Law is a constantly changing and evolving field, and lawyers must keep up with the changes in order to offer their clients the best legal services possible. As such, many attorneys have started to explore the concept of new law. It can be difficult to define this term, but understanding the basics of it will allow you to take advantage of its potential as a means of expanding your practice and adding value to your clients.
Congress and how it works
The Congress is the lawmaking branch of our federal government. Its job is to create, enact, and amend laws that govern the nation. In order to become a law, a bill must be introduced by either the House of Representatives or the Senate. Once the bill is introduced, it goes through a process of research, discussion, and changes before being put before the chamber for vote. If a bill passes one chamber, it goes to the other for similar proceedings.
Congressional lawmaking processes
A bill that is introduced into the House of Representatives or the Senate must be examined by a staff person and given a number. It will then be assigned to a committee whose members will research, discuss and make changes before it is put before the relevant chamber for voting. If the bill is approved by both chambers, it becomes law.
How a bill is enacted in the State of New York
A law that has passed both houses of the Legislature will be adopted into law when it has been signed by the Governor. The Governor has ten days (not counting Sundays) to sign or veto a bill. If he fails to sign or veto it within that time period, the bill becomes law automatically.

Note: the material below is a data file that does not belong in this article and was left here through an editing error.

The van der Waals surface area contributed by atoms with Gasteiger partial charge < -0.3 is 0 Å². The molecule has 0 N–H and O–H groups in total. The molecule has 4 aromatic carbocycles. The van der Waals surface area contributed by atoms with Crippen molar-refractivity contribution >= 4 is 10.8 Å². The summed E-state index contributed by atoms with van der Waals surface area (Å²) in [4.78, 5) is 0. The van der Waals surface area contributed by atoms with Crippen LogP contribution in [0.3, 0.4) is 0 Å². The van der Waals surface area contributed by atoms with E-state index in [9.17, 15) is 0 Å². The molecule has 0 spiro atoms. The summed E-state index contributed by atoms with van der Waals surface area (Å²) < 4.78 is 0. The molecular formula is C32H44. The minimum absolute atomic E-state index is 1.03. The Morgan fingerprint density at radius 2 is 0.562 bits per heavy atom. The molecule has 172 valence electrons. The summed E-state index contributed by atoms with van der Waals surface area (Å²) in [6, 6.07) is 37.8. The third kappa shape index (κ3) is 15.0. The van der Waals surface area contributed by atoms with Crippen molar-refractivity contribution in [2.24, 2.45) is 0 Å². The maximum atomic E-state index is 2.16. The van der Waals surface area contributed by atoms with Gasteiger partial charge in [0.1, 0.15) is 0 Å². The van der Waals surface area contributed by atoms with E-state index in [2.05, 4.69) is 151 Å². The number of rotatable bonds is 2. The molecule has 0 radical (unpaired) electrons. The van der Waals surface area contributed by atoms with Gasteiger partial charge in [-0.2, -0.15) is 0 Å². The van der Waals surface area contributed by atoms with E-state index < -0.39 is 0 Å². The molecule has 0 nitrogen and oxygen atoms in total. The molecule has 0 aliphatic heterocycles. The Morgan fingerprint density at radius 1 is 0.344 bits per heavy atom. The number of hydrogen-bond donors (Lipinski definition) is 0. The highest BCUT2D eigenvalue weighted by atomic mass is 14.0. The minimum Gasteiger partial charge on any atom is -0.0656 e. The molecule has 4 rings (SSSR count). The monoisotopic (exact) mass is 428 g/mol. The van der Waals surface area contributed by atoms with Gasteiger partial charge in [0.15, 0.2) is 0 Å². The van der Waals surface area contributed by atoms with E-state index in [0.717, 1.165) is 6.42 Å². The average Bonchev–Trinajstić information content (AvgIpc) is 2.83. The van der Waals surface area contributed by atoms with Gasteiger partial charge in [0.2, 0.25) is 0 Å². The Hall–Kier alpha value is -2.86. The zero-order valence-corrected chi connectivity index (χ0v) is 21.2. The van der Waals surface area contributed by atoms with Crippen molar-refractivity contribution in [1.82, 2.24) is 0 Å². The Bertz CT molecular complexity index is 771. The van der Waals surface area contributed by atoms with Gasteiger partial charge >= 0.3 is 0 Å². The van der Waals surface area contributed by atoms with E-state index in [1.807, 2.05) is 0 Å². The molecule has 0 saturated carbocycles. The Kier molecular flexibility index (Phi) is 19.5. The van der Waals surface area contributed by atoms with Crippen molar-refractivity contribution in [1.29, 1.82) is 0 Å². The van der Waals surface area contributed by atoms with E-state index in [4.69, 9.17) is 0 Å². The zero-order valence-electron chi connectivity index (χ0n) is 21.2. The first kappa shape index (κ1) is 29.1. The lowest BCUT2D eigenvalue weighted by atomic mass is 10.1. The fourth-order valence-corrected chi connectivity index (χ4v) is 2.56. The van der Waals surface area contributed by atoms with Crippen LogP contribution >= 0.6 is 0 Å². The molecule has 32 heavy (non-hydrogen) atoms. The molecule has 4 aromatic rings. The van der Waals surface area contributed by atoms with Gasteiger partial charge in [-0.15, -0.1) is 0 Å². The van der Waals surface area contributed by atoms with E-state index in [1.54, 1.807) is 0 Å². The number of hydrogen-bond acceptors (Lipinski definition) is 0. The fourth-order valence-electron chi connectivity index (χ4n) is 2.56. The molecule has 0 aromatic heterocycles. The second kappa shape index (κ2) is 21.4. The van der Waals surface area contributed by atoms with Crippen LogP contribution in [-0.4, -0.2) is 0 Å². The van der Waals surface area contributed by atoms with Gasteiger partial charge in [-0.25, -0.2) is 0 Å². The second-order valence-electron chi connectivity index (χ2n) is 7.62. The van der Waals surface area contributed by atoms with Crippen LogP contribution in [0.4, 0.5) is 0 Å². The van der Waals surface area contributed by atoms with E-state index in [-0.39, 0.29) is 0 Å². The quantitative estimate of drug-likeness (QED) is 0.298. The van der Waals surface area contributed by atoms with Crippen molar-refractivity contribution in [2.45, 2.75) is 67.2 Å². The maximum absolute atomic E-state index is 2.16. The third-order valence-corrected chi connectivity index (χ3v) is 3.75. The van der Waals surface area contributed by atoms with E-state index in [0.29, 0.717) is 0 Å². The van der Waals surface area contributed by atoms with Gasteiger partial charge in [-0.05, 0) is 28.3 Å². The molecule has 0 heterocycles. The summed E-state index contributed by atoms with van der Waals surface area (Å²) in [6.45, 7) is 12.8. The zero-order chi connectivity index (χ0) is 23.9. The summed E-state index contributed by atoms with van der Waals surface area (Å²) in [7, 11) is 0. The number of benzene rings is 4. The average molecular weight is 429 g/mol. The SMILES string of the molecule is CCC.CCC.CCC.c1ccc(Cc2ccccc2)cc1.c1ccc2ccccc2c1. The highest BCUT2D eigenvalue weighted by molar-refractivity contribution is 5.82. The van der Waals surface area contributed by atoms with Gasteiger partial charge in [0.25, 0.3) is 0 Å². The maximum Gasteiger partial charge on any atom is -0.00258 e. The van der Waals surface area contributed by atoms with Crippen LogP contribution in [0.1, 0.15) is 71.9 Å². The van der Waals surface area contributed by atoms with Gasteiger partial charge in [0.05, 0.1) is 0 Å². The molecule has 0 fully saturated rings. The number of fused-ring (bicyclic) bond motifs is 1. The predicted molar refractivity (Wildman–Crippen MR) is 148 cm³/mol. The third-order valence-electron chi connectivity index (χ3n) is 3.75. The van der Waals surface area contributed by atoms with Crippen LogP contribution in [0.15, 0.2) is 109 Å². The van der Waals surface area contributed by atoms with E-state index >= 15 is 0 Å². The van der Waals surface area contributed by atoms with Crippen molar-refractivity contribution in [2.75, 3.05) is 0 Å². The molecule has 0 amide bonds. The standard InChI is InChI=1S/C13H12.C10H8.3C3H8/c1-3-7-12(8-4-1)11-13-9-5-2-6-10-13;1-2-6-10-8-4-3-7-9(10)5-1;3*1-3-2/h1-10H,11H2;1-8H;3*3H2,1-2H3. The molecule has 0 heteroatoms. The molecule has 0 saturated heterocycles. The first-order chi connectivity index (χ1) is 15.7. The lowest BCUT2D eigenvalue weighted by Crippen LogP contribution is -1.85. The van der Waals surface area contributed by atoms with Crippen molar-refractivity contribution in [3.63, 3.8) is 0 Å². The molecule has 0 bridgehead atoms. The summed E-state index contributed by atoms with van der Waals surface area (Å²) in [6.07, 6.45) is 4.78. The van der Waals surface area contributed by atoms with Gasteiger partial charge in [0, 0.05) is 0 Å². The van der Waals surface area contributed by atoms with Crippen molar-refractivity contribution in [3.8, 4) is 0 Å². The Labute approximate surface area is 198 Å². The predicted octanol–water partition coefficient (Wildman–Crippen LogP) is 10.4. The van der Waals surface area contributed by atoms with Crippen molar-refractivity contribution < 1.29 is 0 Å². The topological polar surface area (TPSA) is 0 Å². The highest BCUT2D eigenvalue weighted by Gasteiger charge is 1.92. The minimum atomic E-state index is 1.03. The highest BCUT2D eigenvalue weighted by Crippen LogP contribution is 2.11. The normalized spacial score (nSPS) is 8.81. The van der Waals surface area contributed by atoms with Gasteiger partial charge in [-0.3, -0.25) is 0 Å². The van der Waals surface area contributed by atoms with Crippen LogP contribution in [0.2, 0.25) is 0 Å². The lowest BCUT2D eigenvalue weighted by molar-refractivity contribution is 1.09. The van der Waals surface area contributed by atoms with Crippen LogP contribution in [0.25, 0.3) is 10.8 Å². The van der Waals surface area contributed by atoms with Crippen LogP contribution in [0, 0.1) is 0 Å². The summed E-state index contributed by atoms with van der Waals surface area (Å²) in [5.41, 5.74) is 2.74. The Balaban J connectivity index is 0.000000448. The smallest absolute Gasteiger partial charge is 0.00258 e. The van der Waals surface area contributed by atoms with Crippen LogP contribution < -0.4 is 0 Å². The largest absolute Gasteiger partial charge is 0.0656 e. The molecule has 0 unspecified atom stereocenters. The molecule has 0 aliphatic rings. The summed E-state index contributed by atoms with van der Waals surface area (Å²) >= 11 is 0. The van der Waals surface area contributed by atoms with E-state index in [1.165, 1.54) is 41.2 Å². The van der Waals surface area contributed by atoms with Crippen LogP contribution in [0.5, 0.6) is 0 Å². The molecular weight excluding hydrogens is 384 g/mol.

It is important for all lawyers to understand how the process of drafting legislation works. It is usually done by a staff of the Legislative Bill Drafting Commission, and sometimes an interest group or lawyer from outside the Legislature may submit an idea for a bill.
How a bill is introduced in the Senate
A bill that is presented to the New York State Legislature must be introduced in the Senate by a member of the Senate or a member of a standing committee of the Assembly. It will be examined and corrected by a staff person, and it will then be given a number. It will then be sent to the appropriate standing committee, and it will be entered into the Senate computer, deemed to have had first and second readings, and printed.
In the case of a Senate bill, it must be examined and drafted by a staff member of the Legislative Bill Drafting commission, and then sent to the Introduction and Revision office, and then to the appropriate standing committee, and then to the Senate computer, deemed to have had its first and second readings, and printed.
What happens after a bill is passed by the Senate?